We now briefly describe the details of our implementation of the analytical solution. To calculate the q lm and p lm coefficients of Eqs. (8) and (9), we first carried out the integration over y analytically. The remaining integration over x was done numerically using the Gauss-Legendre quadrature with two points. The summations over l and m in Eq. (15) were truncated at l = m = 40. The Laplace transform of was inverted by the Stehfest algorithm . A Fortran90 code for the implementation is available upon request.
We now present some illustrative results. The parameters of our model are as follows: L x = L y = 500 nm; L z = 50 nm; R = 20 nm; a varied from 2.5 to 40 nm; t0 varied from 1 to 10 ms; and D varied in (0.4-4) × 105 nm2/ms.
We have presented an analytical solution to a model for the diffusion and reaction of acetylcholine in a neuromuscular junction. The model also applies to the diffusion and binding of Ca2+ in a dyadic cleft. Our results are qualitatively similar to those obtained previously from models solved numerically [1–7].
Perhaps the greatest value of our analytical solution is that it provides a benchmark for testing numerical methods. Diffusion and reaction of ligands in intercellular and intracellular spaces have been modeled either on a particle description or a concentration description. The former type of models have been solved by Monte Carlo simulations [1, 7], while the latter type of models have been solved by either finite-difference [2, 6] or finite-element [3–5] methods. The two types of models have been shown to give equivalent results . The level of realism of our model approaches those of the models solved numerically; hence our analytical solution will be able to serve as a good benchmark for the numerical methods.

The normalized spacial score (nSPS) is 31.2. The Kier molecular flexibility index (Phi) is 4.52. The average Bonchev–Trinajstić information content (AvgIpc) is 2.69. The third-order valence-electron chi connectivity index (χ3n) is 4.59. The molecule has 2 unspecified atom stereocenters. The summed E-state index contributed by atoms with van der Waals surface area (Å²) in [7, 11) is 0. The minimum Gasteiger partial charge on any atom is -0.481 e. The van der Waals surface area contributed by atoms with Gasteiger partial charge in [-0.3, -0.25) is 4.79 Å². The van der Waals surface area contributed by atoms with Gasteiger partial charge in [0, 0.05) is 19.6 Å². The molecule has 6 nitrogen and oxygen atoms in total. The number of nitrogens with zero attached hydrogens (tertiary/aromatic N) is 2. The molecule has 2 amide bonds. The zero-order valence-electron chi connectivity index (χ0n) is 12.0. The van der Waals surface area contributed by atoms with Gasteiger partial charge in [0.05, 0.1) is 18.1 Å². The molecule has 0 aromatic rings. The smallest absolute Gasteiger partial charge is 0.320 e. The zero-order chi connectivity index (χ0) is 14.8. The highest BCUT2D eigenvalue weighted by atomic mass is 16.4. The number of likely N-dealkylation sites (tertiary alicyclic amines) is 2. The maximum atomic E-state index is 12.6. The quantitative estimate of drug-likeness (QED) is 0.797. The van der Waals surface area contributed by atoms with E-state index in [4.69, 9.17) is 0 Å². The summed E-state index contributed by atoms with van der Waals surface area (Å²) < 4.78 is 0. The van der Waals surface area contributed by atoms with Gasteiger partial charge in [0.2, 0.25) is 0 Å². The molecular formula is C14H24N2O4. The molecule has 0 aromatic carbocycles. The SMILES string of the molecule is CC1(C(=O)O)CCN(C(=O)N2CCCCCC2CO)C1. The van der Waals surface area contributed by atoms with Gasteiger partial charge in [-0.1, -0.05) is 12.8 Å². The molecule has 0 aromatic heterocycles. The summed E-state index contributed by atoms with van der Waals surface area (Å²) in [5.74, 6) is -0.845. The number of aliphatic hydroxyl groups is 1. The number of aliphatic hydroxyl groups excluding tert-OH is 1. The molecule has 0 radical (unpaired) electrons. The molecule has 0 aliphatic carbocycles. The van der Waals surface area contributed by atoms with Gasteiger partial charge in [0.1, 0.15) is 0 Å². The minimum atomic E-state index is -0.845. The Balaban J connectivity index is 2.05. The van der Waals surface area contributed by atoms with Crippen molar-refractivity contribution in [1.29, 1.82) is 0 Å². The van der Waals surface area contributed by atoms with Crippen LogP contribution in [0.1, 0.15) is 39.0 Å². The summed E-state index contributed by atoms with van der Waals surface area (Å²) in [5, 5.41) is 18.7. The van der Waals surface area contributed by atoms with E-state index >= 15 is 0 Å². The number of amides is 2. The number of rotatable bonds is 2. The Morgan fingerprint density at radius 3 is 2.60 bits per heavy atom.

One can thus parameterize a and κ by matching k with experimental data for the ligand-receptor binding rate constant.
We have modeled ligand-receptor binding as irreversible. This is somewhat justified for modeling the neuromuscular junction, in which acetylcholinesterase can break down acetylcholine molecules newly released from the receptors. No such mechanism is present for Ca2+ in the dyadic cleft. Reversible binding can be treated by appropriate boundary conditions  on the post-synaptic face. Another important detail is that both acetylcholine and ryanodine receptors have multiple binding sites for their ligands so that there are multiple ligand-occupation states for the receptors. Again, these can be treated by appropriate boundary conditions.
The geometries of some of the models previously solved numerically are more sophisticated than that of our model. In particular, secondary folds of the neuromuscular junction has been included in some of the previous models [1, 3–5]. A formalism for treating ligand binding to a site buried in a narrow tunnel has been developed  and may be adopted for treating the narrow secondary folds in the neuromuscular junction. However, analytical solution requires idealized geometries; the kind of realistic geometries drawn from electron microscopy that can be handled by a finite-element method [4, 5] is beyond the reach of analytical solution. Nevertheless, with all the new ingredients outlined above, analytical solution will potentially provide a new avenue for modeling biochemical transport.
This work was supported in part by Grant GM58187 from the National Institutes of Health.